Wednesday, October 15, 2014

Fear Factor

Today on my walk I played a little game in honor of all of the Halloween decorations. I called it "Which Yard Is The Scariest 2014?" (It was a long walk because not only did I need to oust a Severe Case Of The Crabbies, but I also needed to go to the drugstore. I took, therefore, a circuitous route which gave me a nice three miler or so.)

Anyway, I took some photos, and here are the two Finalists.




Number One:

I'm impressed.  That thing is like fifteen feet tall.  Along with the inflatable Christmas Eeyore, it may be the only yard inflatable I will ever sanction in my neighborhood.  It's scary, yo.  But get ready; here is Entry 


Number Two:


Holy crap.  Do you see what I see?  That's about thirty bags of mulch that need to be spread!  Talk about Scary!  The chills that went up my spine when I saw that...brrrrr.  Not to mention the sick feeling in my gut just thinking about the smell and the stains on my hands, my socks, my arms, and whatever else came in contact with that stuff.  We won't even talk about what it would do to Rick's back.

Yikes.  I think we have a winner.


candycorn monster pic

Tuesday, October 07, 2014

Oddments And Doodads And Road, Oh My!

In lieu of a lobotomy, let's see if an offload of brain litter might help me get rid of some of the Distraction and Scatter that I feel in my head lately. Honestly, I can't even read a book anymore, and it is with Great Sadness and Terrible Alarm that I confide that to you. Naturally, I'm going to pin all of it on that handy Scapegoat, The Menopause, even though technically, I'm probably done with it. But humour me and let's Go With It, shall we?

Oh, thank you.

~*~THERE'S A DISTURBANCE IN THE FORCE. Rick and I were on the way to our Dinner Date (!), and my omnipresent GPS suddenly displayed, ever so helpfully, this:

O-Kay,  I am grateful, however, that this selfsame GPS never had a bout of The Menopause like this as it navigated me past Washington, D.C. (ugh, the Capital Beltway!) or through The Traveler's Oasis (how I hate the Breezewood exchange on the PA Turnpike!). Or any other routes I have driven, so I will forgive it this minor Episode.  (For the record, Road had a name, and we were, in fact actually ON it, not askew between the river and ... whatever.)  Yikes.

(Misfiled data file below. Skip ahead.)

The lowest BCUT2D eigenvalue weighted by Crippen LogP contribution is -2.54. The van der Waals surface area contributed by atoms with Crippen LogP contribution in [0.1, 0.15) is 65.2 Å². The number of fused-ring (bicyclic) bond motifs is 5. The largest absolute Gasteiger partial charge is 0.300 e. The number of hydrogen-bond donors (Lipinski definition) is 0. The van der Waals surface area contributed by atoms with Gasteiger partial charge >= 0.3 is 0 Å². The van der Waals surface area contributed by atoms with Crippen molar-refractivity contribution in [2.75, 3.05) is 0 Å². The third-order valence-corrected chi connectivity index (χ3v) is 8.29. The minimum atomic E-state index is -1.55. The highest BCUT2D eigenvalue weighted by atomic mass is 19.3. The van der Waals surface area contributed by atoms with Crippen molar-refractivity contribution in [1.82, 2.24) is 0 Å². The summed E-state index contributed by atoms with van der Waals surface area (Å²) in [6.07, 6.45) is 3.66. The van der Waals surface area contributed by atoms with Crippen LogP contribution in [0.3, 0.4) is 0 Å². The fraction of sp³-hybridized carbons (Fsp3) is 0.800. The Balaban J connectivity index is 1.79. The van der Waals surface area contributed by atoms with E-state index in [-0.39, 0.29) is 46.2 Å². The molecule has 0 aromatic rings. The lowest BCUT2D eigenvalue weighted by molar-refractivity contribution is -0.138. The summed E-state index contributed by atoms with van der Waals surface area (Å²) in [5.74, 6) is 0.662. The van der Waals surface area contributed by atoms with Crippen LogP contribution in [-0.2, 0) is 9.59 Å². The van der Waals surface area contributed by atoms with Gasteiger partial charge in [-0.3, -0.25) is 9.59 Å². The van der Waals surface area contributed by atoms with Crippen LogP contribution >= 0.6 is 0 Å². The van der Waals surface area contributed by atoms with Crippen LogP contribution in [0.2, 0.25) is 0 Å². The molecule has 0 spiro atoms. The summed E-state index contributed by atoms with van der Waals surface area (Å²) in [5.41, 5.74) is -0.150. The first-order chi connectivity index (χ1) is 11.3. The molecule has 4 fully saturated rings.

~*~HOW SOON WE FORGET. So, I chopped all of my hair off in a fit of boredom and faux bravado. Oh, yes I did--all of it. I have one of those spiky pixy dos and I am now thoroughly disenchanted with it, but oh well. It's not that I dislike it, exactly, but it's a case of "Okay, I did that, so...can it be over now?" Why I didn't read all of my old posts from the last time I cut off my hair, I really don't know. What I should have done is asked my mother, who came right out and told me just a few months ago, when I cut my hair like this


that she didn't like it. I think her exact words were, "Nance! You cut your hair! Why? I guess I just liked it better the other way." For the record, this time, with the pixy, she keeps staring at it and saying, "It's very attractive." I think word got back to her about the last time.
(P.S. Mariska is still on My List.)

~*~WHAT'S IN A NAME? Oh, everything when it comes to my Fantasy Basketball Team. Previously, it has been named the West Egg Gatsbys and then, after a tragically mediocre draft, I renamed it the Puppycats. This year, I'm in mourning after losing Paul George of the Indiana Pacers to a horrific injury (Seriously, don't even watch it when you Google it unless you have a very strong stomach.) during the summer league. I'm trying to decide whether to go back to the original name, keep Puppycats, or get a new name. Last year, I named one of Sam's fantasy football teams The Fluffy Bunnies. He went on to be the most fearsome, most dominant team in the league and won the championship. Imagine the men sitting at home, setting their lineups and saying, "Damn, the Fluffy Bunnies are kicking ass, and I have to play them this week" or "You got the Fluffy Bunnies this week, Craig? Good Luck!" or "I hate those effing Fluffy Bunnies!"



~*~HEY, GREAT JOB! My Maryland buddy Leanne, fabric hoarder and quilter extraordinaire, recently received this confirmation of her shipment of fabric from the Missouri Star Quilt Company. I don't sew at all, but I might drop them a line just to express my admiration for their Wonderfulness. Or to ask for a job. Here, read:

Thanks for your order at the Missouri Star Quilt Company!